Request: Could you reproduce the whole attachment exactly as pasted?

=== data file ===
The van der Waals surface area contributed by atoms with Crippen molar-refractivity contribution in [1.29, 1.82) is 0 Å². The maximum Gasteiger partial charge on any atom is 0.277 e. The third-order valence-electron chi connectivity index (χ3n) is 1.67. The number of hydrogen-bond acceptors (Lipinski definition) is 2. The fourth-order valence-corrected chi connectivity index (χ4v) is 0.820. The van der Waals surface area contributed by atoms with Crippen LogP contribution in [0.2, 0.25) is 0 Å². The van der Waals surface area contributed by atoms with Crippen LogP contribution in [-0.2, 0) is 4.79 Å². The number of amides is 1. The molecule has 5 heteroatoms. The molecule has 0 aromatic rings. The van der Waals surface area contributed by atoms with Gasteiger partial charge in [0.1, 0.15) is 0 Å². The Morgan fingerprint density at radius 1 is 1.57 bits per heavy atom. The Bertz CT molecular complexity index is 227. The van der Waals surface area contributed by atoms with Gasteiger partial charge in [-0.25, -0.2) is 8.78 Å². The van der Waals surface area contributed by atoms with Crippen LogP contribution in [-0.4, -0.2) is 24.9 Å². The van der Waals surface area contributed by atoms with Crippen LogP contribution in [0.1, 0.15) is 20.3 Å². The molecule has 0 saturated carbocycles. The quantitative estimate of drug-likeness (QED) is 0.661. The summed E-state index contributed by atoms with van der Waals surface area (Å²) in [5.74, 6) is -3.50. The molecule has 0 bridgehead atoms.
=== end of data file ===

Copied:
The van der Waals surface area contributed by atoms with Crippen molar-refractivity contribution in [1.29, 1.82) is 0 Å². The maximum Gasteiger partial charge on any atom is 0.277 e. The third-order valence-electron chi connectivity index (χ3n) is 1.67. The number of hydrogen-bond acceptors (Lipinski definition) is 2. The fourth-order valence-corrected chi connectivity index (χ4v) is 0.820. The van der Waals surface area contributed by atoms with Crippen LogP contribution in [0.2, 0.25) is 0 Å². The van der Waals surface area contributed by atoms with Crippen LogP contribution in [-0.2, 0) is 4.79 Å². The number of amides is 1. The molecule has 5 heteroatoms. The molecule has 0 aromatic rings. The van der Waals surface area contributed by atoms with Gasteiger partial charge in [0.1, 0.15) is 0 Å². The Morgan fingerprint density at radius 1 is 1.57 bits per heavy atom. The Bertz CT molecular complexity index is 227. The van der Waals surface area contributed by atoms with Gasteiger partial charge in [-0.25, -0.2) is 8.78 Å². The van der Waals surface area contributed by atoms with Crippen LogP contribution in [-0.4, -0.2) is 24.9 Å². The van der Waals surface area contributed by atoms with Crippen LogP contribution in [0.1, 0.15) is 20.3 Å². The molecule has 0 saturated carbocycles. The quantitative estimate of drug-likeness (QED) is 0.661. The summed E-state index contributed by atoms with van der Waals surface area (Å²) in [5.74, 6) is -3.50. The molecule has 0 bridgehead atoms.